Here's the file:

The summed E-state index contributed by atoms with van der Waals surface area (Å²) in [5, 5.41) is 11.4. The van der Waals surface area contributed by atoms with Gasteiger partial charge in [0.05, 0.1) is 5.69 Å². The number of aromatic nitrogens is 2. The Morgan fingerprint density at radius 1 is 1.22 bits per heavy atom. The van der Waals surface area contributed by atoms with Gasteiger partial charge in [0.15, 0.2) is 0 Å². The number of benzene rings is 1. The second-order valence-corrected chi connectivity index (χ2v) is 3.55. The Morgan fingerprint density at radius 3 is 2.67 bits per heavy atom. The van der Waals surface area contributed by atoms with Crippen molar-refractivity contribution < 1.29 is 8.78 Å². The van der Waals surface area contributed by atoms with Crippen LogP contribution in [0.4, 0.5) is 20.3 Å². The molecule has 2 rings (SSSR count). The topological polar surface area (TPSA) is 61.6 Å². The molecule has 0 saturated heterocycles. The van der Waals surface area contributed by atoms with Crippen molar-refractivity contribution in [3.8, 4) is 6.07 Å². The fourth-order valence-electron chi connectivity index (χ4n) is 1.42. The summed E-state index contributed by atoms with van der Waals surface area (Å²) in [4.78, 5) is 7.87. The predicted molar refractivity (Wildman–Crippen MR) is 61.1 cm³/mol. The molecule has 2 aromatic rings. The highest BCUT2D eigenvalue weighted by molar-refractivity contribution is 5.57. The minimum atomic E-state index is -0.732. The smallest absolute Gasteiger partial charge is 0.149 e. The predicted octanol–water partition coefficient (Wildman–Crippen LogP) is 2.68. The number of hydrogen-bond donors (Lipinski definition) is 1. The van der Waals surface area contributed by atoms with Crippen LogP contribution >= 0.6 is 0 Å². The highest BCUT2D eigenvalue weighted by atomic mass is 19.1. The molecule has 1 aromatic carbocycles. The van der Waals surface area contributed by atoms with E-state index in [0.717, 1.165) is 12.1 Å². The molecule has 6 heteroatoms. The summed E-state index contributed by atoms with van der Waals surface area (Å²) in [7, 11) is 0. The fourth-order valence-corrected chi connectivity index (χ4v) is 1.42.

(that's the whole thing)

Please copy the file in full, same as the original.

The summed E-state index contributed by atoms with van der Waals surface area (Å²) in [5, 5.41) is 11.4. The van der Waals surface area contributed by atoms with Gasteiger partial charge in [0.05, 0.1) is 5.69 Å². The number of aromatic nitrogens is 2. The Morgan fingerprint density at radius 1 is 1.22 bits per heavy atom. The van der Waals surface area contributed by atoms with Gasteiger partial charge in [0.15, 0.2) is 0 Å². The number of benzene rings is 1. The second-order valence-corrected chi connectivity index (χ2v) is 3.55. The Morgan fingerprint density at radius 3 is 2.67 bits per heavy atom. The van der Waals surface area contributed by atoms with Crippen molar-refractivity contribution < 1.29 is 8.78 Å². The van der Waals surface area contributed by atoms with Crippen LogP contribution in [0.4, 0.5) is 20.3 Å². The molecule has 2 rings (SSSR count). The topological polar surface area (TPSA) is 61.6 Å². The molecule has 0 saturated heterocycles. The van der Waals surface area contributed by atoms with Crippen molar-refractivity contribution in [3.8, 4) is 6.07 Å². The fourth-order valence-electron chi connectivity index (χ4n) is 1.42. The summed E-state index contributed by atoms with van der Waals surface area (Å²) in [4.78, 5) is 7.87. The predicted molar refractivity (Wildman–Crippen MR) is 61.1 cm³/mol. The molecule has 2 aromatic rings. The highest BCUT2D eigenvalue weighted by molar-refractivity contribution is 5.57. The minimum atomic E-state index is -0.732. The smallest absolute Gasteiger partial charge is 0.149 e. The predicted octanol–water partition coefficient (Wildman–Crippen LogP) is 2.68. The number of hydrogen-bond donors (Lipinski definition) is 1. The van der Waals surface area contributed by atoms with Crippen LogP contribution >= 0.6 is 0 Å². The highest BCUT2D eigenvalue weighted by atomic mass is 19.1. The molecule has 1 aromatic carbocycles. The van der Waals surface area contributed by atoms with E-state index in [0.717, 1.165) is 12.1 Å². The molecule has 6 heteroatoms. The summed E-state index contributed by atoms with van der Waals surface area (Å²) in [7, 11) is 0. The fourth-order valence-corrected chi connectivity index (χ4v) is 1.42.